• Many patients will appear to pass spontaneous breathing trials early following injury, but rapidly develop respiratory fatigue requiring re-ventilation.
  • Involved staff. Weaning proceeds more efficiently if a team of interested staff take control of the process.

Initial testing.

The premise for weaning is that some respiratory activity is present but weak, and a degree of respiratory muscle retraining is required.

The easiest and most reproducible measure of lung function for this is the vital capacity (VC). In the presence of low flows and low volumes a mechanical Wrights spirometer tends to perform better than electronic spirometers.

The vital capacity manoeuvre needs to be made by a cooperative patient completely free from ventilatory support. If still on relatively high PEEP a few breaths before the measurement is performed is advised.

A vital capacity as low as 150 mls is considered adequate to start weaning. A vital capacity approaching 1000ml predicts straightforward weaning.

With cord injuries at C4 and above, if there is doubt as to whether diaphragm activity is present, apnoea testing under sedation may be performed. This may show accessory muscle activity (Nasalis, sternomastoid) when the PaCO2 rises above 6 Kpa without diaphragmatic activity if the cord injury involves the phrenic nerves. This does not necessarily imply permanent ventilator dependence but requires retesting at a later date.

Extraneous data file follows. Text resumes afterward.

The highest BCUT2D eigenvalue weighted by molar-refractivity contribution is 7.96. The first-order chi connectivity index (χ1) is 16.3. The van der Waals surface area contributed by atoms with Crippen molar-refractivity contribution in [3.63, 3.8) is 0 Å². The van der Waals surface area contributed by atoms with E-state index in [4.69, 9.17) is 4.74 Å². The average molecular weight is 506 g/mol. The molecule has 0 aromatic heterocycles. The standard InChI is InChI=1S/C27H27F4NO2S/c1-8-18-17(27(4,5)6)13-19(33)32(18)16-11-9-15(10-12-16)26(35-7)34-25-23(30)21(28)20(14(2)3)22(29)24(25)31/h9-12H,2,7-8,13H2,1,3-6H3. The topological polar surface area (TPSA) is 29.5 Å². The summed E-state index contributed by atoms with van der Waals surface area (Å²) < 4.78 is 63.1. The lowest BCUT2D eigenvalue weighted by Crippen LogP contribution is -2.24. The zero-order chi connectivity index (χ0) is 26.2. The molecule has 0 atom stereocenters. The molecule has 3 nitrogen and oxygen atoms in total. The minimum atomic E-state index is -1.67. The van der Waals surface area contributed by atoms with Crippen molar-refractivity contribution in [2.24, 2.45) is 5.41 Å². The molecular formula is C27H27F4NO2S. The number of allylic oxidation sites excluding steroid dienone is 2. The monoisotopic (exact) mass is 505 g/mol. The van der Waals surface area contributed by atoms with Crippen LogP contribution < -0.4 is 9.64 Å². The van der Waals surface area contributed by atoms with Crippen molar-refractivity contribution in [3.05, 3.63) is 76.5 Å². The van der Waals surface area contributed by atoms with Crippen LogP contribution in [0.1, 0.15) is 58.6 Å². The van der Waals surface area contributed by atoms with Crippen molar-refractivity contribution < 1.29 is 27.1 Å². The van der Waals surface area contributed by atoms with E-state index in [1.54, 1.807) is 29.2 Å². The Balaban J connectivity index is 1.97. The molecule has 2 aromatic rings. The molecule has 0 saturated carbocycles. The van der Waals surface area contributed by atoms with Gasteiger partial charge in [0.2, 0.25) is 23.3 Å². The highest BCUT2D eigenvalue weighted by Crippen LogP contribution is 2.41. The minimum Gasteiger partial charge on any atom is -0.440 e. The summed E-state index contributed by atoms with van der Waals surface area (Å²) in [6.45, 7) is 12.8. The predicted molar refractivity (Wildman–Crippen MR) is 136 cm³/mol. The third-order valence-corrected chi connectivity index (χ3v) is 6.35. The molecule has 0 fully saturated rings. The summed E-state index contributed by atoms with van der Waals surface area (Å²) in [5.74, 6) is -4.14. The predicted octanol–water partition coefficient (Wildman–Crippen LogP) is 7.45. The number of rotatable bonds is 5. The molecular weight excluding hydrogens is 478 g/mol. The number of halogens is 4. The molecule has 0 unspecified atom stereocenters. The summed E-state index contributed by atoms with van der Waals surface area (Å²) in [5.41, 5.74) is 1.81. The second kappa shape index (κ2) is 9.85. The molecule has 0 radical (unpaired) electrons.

Weaning principle

Based on the initial vital capacity measurement all ventilatory support is removed for a specified time and then re-instituted for a rest period. The common term for this is ventilator free breathing (VFB).

Suggested VFB times based on VC are:

  1. If VC is less than 250 mls, start with 5 mintues VFB.
  2. If VC is less than 500 mls, start with 15 minutes VFB.
  3. If VC is greater than 750 mls, start with 30 minutes VFB

(Southport SCI unit)

  • The on-ventilator rest period should be at least 1-2 hours. Trials of VFB can be repeated during day time hours, as appropriate to patient status.